Food for Thought: International food guides could shed some light into healthy living

Canada's Food Guide is a great tool to make sure you are eating healthy. The diet information is depicted in a rainbow shape to make it easy to read. It is organized by food groups and takes into account a persons age and sex when recommending servings of each food group per day. It gives examples of different food choices from each group and even suggests what one serving size should look like. Plus, for extra consideration, the Canadian Food Guide makes mention of healthy eating habits and appropriate activity levels.

What you may not know, however, is that Canada's Food guide is specifically tailored to our country, and that other countries have food guides of their own depending on their diet and food availability.

So how does our food guide differ from the others? Well, first of all, the format of each country's pictorial food guide is a little different. They can be colour coded like our own, a pyramid structure like the Food Guide found in the USA, a wheel shaped pie graph or a pagoda.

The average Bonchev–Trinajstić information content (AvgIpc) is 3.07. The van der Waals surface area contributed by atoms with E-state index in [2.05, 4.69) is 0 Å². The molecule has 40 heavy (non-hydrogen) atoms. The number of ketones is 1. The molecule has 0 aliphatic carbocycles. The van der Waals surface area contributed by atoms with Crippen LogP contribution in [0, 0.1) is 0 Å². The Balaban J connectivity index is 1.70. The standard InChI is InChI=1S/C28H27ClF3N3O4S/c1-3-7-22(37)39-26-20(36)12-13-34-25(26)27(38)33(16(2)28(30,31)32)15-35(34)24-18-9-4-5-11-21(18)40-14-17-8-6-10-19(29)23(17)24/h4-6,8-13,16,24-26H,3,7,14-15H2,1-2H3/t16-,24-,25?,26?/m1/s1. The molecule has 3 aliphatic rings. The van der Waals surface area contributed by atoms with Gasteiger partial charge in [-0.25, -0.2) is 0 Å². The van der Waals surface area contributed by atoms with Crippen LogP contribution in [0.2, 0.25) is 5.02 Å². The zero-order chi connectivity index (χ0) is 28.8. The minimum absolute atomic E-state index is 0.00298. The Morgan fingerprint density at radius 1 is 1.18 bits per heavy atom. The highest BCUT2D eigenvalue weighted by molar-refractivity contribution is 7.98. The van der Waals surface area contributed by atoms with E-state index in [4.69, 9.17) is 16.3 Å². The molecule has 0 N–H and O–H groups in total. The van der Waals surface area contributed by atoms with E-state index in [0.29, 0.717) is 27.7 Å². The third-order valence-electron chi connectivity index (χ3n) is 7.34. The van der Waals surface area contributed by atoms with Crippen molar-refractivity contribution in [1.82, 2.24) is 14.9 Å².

Whatever the structure, each food guide provides a custom and healthy diet guideline for its home country.

The Mediterranean Food Guide is structured as a pyramid, for example, and differs greatly from any food guide found in North America. It incorporates olive oil as its own section and suggests eating red meat only a few times a month. It also suggests a glass of red wine per day as a healthy choice. I think the Mediterranean Food Guide is my absolute favourite one.

The food wheel from Mexico lists beans and legumes as their own category instead of bunching them in “Meats and Alternatives” like we do in Canada. The beans and legumes category is recommended in higher quantities than animal meats in Mexico, next to grains and starches.

The Australian Food Guide is also a circle graph, with a side note that suggests drinking plenty of water. This is probably due to their warmer weather and prolonged sun exposure as compared to what we are used to in Canada. They also have a separate “sometimes” category for junk foods like burgers, pop, fries and ice cream.

In order to completely understand our own eating habits while making healthy decisions, it's a good idea to compare our diet to those around the world. Not every food suggestion from other countries will apply to us, but some international food philosophies could truly benefit just about anyone.